Liz Deschenes, ‘Untitled (field of vision in two parts)’, 2015, Campoli Presti

Left-side panel: 162.56 x 106.68 cm / 62 x 42 inches (framed)
Right-side panel: 162.56 x 60.96 cm / 62 x 24 inches (framed)

Image rights: Courtesy of the artist and Campoli Presti, London / Paris

About Liz Deschenes

Liz Deschenes is known for her camera-less photographic processes, through which she produces oblique and abstracted images. She is most famous for her photograms of ambient sun or moonlight, which appear to be metallic expanses with no discernable forms, as well as for moiré works that she makes using multiple exposures against a sheet of perforated paper, placed against a window. Deschenes, who says she is “interested in the conditions of display literally being part of the…surface of the work,” sometimes does not fix the light-sensitive surfaces of her photographs, allowing them to become slowly over-exposed during the course of an exhibition. Deschenes draws her inspiration from the earliest exponents of photography and their still-unperfected photographic processes; she is most influenced by William Henry Fox Talbot and Louis Daguerre.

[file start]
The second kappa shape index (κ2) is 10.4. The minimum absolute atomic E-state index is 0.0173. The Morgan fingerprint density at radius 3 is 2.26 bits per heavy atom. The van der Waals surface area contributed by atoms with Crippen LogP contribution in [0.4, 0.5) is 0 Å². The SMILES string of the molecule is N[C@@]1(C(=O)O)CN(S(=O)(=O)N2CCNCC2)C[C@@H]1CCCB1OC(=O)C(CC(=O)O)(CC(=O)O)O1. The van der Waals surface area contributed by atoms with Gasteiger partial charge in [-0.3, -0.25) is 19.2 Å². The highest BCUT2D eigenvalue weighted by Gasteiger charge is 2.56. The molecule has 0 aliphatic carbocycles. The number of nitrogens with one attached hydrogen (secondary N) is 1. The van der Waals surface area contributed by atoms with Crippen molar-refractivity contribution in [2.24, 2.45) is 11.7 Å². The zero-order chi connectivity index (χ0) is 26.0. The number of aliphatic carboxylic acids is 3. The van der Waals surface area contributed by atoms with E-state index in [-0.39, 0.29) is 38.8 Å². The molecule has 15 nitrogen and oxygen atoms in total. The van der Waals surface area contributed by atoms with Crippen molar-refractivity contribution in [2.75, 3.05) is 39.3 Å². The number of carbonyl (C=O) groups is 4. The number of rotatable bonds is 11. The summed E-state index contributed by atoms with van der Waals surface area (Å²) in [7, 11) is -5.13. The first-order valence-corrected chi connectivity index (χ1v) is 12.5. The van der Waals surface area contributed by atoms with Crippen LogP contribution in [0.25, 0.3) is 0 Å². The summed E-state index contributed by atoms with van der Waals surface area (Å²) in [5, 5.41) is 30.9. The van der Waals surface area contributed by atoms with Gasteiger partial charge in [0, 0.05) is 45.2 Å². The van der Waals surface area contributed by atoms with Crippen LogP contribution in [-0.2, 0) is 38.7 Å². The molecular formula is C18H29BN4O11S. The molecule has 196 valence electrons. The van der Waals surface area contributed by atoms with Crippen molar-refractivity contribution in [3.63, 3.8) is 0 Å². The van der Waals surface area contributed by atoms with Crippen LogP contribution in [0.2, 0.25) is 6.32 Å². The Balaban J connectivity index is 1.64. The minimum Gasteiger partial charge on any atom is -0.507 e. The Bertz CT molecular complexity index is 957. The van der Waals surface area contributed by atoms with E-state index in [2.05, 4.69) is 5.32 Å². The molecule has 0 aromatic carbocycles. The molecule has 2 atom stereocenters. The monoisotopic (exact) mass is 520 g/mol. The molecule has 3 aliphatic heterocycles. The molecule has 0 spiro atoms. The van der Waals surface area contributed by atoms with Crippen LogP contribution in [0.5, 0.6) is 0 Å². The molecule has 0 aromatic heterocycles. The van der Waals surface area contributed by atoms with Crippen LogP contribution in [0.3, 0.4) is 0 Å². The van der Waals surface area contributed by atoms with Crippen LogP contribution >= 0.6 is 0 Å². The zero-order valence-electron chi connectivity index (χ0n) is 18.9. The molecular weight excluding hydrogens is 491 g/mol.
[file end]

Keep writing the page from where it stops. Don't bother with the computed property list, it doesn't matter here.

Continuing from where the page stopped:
American, b. 1966